Mattel disclosed Thursday that it has cancelled its Mattel Aristotle, a Microsoft-powered smart speaker that was designed as a sort of digital nanny.
In the end, the fact that the Aristotle could stand in for a normal, flesh-and-blood parent led government officials to ask Mattel to not bring the toy to market, according to a report by The Washington Post. Sen. Edward J. Markey (D-Mass.) and Rep. Joe Barton (R-Tex.) were concerned about the toy’s effect on privacy, specifically the children in its care.
For its part, Mattel told the Post that it had decided to cancel the toy in July, after its new chief technology officer had canned plans for the product “as part of an ongoing effort to deliver the best possible connected-product experience to the consumer.”
According to a demonstration at the Consumer Electronics Show this past January, Aristotle consisted of two components: a webcam/baby monitor, and a cylindrical speaker that chatted back and forth with kids. Evoking the design of Google Home, the speaker also had colored LEDs embedded deep within. These lights could perform night-light duties as well as change colors in response to questions, or as parts of games.
Perhaps more importantly, the Aristotle used Microsoft’s Cognitive Services, an AI technology that Mattel said would eventually be replaced with its Cortana digital assistant. It was a fairly high-profile win for Microsoft, which has said that it is trying to build Cortana into a range of products and services. So far, though, its only Cortana-powered product appears to be the Harman Kardon Invoke, a smart speaker due this fall. Meanwhile, Google and Amazon have announced several products powered by the Google Assistant and Amazon Alexa Voice service respectively, including smart speakers such as the new Google Home Mini. Amazon has partnered with a range of other manufacturers to embed Alexa into their products as well, including, most recently, Sonos and its new Sonos One speaker.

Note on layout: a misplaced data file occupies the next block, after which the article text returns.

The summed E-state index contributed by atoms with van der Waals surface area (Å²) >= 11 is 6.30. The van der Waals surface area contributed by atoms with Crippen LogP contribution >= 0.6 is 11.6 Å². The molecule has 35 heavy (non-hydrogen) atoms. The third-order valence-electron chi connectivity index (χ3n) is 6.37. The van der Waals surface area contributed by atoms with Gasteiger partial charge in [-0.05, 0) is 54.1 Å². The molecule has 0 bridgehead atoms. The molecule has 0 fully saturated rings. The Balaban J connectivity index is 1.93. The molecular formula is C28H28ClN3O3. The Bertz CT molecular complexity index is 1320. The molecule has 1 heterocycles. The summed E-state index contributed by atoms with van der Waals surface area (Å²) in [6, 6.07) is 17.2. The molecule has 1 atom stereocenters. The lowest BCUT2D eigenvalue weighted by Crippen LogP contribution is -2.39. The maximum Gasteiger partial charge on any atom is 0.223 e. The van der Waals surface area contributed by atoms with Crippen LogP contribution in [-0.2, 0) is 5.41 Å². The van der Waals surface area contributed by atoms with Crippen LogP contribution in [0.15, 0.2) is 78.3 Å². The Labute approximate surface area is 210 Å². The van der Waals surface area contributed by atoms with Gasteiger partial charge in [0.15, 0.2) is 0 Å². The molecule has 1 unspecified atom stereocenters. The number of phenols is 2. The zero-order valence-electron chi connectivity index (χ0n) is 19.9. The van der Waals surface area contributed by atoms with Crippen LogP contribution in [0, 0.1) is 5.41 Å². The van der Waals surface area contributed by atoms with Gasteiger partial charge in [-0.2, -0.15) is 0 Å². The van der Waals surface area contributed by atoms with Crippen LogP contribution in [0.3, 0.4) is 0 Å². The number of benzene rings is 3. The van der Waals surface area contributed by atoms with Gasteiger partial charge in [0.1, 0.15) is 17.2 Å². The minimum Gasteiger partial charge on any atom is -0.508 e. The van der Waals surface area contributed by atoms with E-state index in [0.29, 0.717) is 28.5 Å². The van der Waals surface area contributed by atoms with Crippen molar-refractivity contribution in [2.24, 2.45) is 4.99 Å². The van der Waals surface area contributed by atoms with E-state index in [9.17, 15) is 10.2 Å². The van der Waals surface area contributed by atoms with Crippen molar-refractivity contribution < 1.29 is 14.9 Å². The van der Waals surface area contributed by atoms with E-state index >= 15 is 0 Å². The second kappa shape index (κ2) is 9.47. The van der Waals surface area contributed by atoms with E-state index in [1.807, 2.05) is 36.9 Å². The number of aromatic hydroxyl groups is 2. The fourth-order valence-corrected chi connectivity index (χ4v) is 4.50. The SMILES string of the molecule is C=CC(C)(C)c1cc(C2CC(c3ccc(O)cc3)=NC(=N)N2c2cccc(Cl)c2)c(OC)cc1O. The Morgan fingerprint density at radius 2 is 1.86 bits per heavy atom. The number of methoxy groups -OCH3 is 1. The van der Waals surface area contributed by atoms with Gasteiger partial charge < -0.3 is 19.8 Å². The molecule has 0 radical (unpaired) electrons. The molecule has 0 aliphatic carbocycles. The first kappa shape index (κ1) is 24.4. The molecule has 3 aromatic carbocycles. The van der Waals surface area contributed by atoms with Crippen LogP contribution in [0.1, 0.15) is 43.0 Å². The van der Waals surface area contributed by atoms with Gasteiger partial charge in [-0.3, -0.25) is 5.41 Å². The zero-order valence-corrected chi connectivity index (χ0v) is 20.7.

Why this matters: Amazon, Apple, Google, and Microsoft would have you believe that smart speakers are increasingly necessary as digital assistants around the home. But where kids are concerned, legislators and parents alike are increasingly suspicious of toys that interact and learn from children. The Post story notes that Mattel cancelled Hello Barbie, an interactive Barbie doll that listened to and learned from its owners. And, of course, there’s the perpetual concerns about webcam hacking and other ways of monitoring your children that can be twisted for other purposes.
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